How do you guarantee the stability of RNA samples after collection knowing that the half life is only a few minutes?
That has been the challenge when collecting samples (e.g. plasma, serum) for these kinds of drugs. PAXgene collection whole blood tubes have a unique cocktail that will preserve the RNA upon collection. The stabilisers and protease inhibitors that are part of that cocktail will inhibit any digestion of the compound after we collect it. So the PAXgene collection tube is a technology that must be used when collecting blood samples to allow us to manipulate the samples and extract them smoothly, allowing us to guarantee that the analyte collected at that time is intact and is not going experience any further degradation.
Why should you use a multiplex assay for a single RNA analyte?
The multiplex assay does not need to be used when you have a single analyte. If you really want to push the LOQ to the single digit picogram / mL and you’ve seen variability in your quality control in terms of recovery, then you have to add an internal standard or select a house gene that you can normalise your data to. If you go down that route, then you have to use the multiplex format because you will have one bead specific to your analyte, and the other one for the house gene that you will use as your internal standard. If your assay using the Luminex platform single analyte works, the LOQ is achievable and the reproducibility of the assay is there, there is no need to normalise your response to a housekeeping gene and you do not need to use a multiplex assay.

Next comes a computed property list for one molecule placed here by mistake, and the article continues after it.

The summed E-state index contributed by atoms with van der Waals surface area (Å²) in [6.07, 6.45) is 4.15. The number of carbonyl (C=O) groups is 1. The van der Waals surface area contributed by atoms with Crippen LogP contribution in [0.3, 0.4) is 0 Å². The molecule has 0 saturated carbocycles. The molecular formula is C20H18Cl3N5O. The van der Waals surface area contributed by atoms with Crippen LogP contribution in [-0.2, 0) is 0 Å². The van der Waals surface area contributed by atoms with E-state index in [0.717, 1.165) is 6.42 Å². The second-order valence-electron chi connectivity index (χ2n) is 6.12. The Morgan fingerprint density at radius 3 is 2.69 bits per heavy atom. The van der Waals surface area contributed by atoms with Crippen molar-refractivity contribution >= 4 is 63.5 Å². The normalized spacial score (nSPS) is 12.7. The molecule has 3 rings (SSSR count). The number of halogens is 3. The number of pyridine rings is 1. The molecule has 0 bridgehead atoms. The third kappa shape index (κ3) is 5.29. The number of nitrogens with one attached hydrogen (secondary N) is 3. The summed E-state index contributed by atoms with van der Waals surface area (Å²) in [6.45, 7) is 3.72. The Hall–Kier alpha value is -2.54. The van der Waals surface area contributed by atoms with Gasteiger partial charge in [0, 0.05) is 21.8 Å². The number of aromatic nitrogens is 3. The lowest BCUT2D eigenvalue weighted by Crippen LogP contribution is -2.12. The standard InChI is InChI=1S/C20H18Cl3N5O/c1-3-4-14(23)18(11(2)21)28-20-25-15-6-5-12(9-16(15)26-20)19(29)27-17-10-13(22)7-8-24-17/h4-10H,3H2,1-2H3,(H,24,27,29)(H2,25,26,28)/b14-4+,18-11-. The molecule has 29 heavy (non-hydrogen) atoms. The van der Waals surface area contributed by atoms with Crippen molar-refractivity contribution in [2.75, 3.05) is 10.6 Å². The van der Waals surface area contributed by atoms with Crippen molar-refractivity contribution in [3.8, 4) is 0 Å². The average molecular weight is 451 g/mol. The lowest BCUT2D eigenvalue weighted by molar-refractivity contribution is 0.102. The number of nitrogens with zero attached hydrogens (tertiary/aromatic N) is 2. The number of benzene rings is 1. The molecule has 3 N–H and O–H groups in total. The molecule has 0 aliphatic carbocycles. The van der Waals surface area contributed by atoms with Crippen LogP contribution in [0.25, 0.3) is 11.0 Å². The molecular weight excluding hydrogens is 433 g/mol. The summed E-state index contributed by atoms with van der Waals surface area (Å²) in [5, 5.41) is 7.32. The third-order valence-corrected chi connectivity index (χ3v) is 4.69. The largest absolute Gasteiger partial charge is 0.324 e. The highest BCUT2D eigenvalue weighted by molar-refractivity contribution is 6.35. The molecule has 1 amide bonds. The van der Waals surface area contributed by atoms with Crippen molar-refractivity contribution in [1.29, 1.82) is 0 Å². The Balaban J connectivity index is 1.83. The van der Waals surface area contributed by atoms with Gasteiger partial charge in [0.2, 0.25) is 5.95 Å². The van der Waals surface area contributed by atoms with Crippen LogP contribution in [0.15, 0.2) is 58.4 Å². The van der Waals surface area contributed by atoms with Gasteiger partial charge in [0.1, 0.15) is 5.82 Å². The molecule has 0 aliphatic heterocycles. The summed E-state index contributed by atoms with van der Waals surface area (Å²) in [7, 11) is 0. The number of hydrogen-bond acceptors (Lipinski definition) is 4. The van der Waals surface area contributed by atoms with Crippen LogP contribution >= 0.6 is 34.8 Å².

Is it possible to multiplex LC fluorescence for oligo quantitation to improve throughput?
Yes, we definitely can multiplex the system, but usually we choose not to because the cost of a fluorescence detector is very minimal compared to the complications of multiplexing. Another possibility is if we choose only one injection, we might be able to choose multiple labelling with different fluorescence dyes. We can, at least in different time periods, monitor different transitions or different emissions and excitations. Another possibility is to use the same detector to simultaneously monitor two or more excitation/emissions. We are pursuing all options at the moment.
Is there is a difference in sensitivity between QQQ and HRMAS?
It really depends on the oligo of interest. Some oligo will have better sensitivity on QQQ but some oligo will show better sensitivity on the HR-MS Q-Exactive. It really depends on the structure, length, molecular weight and the matrix to be evaluated.
Where does carryover happen – in the autosampler or everywhere? Do you have any mitigation advice?
Usually carryover happens in the column, but sometimes it also happens in the autosampler. To address carryover in the column, usually adding a backflushing step with a proper reagent can solve the problem, also high temperature usually will help. With the autosampler, you have to try to use different solvents and different washing programs.
For the Luminex platform, what type of response do you typically see for a N-1 or N-2 oligo metabolite?